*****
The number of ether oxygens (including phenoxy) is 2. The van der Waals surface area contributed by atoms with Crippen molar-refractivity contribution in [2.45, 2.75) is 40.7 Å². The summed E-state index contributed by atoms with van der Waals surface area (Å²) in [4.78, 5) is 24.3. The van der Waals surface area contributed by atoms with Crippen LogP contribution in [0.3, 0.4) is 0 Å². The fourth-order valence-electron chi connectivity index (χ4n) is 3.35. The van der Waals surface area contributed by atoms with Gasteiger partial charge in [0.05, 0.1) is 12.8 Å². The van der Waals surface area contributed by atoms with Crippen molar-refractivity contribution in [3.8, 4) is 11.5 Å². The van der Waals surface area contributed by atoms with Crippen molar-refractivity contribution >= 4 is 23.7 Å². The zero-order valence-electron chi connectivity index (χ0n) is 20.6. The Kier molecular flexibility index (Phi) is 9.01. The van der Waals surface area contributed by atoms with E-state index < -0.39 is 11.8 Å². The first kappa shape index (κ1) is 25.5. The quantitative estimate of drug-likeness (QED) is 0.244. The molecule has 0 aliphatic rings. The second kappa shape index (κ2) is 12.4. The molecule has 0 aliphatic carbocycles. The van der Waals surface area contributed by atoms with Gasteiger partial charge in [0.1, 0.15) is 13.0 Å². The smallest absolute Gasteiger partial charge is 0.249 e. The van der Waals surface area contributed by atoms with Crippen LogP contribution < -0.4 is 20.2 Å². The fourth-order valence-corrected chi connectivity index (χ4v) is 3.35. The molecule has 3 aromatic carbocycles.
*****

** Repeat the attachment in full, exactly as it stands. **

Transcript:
The number of ether oxygens (including phenoxy) is 2. The van der Waals surface area contributed by atoms with Crippen molar-refractivity contribution in [2.45, 2.75) is 40.7 Å². The summed E-state index contributed by atoms with van der Waals surface area (Å²) in [4.78, 5) is 24.3. The van der Waals surface area contributed by atoms with Crippen LogP contribution in [0.3, 0.4) is 0 Å². The fourth-order valence-electron chi connectivity index (χ4n) is 3.35. The van der Waals surface area contributed by atoms with Gasteiger partial charge in [0.05, 0.1) is 12.8 Å². The van der Waals surface area contributed by atoms with Crippen molar-refractivity contribution in [3.8, 4) is 11.5 Å². The van der Waals surface area contributed by atoms with Crippen molar-refractivity contribution >= 4 is 23.7 Å². The zero-order valence-electron chi connectivity index (χ0n) is 20.6. The Kier molecular flexibility index (Phi) is 9.01. The van der Waals surface area contributed by atoms with E-state index < -0.39 is 11.8 Å². The first kappa shape index (κ1) is 25.5. The quantitative estimate of drug-likeness (QED) is 0.244. The molecule has 0 aliphatic rings. The second kappa shape index (κ2) is 12.4. The molecule has 0 aliphatic carbocycles. The van der Waals surface area contributed by atoms with Gasteiger partial charge in [0.1, 0.15) is 13.0 Å². The smallest absolute Gasteiger partial charge is 0.249 e. The van der Waals surface area contributed by atoms with Crippen LogP contribution < -0.4 is 20.2 Å². The fourth-order valence-corrected chi connectivity index (χ4v) is 3.35. The molecule has 3 aromatic carbocycles.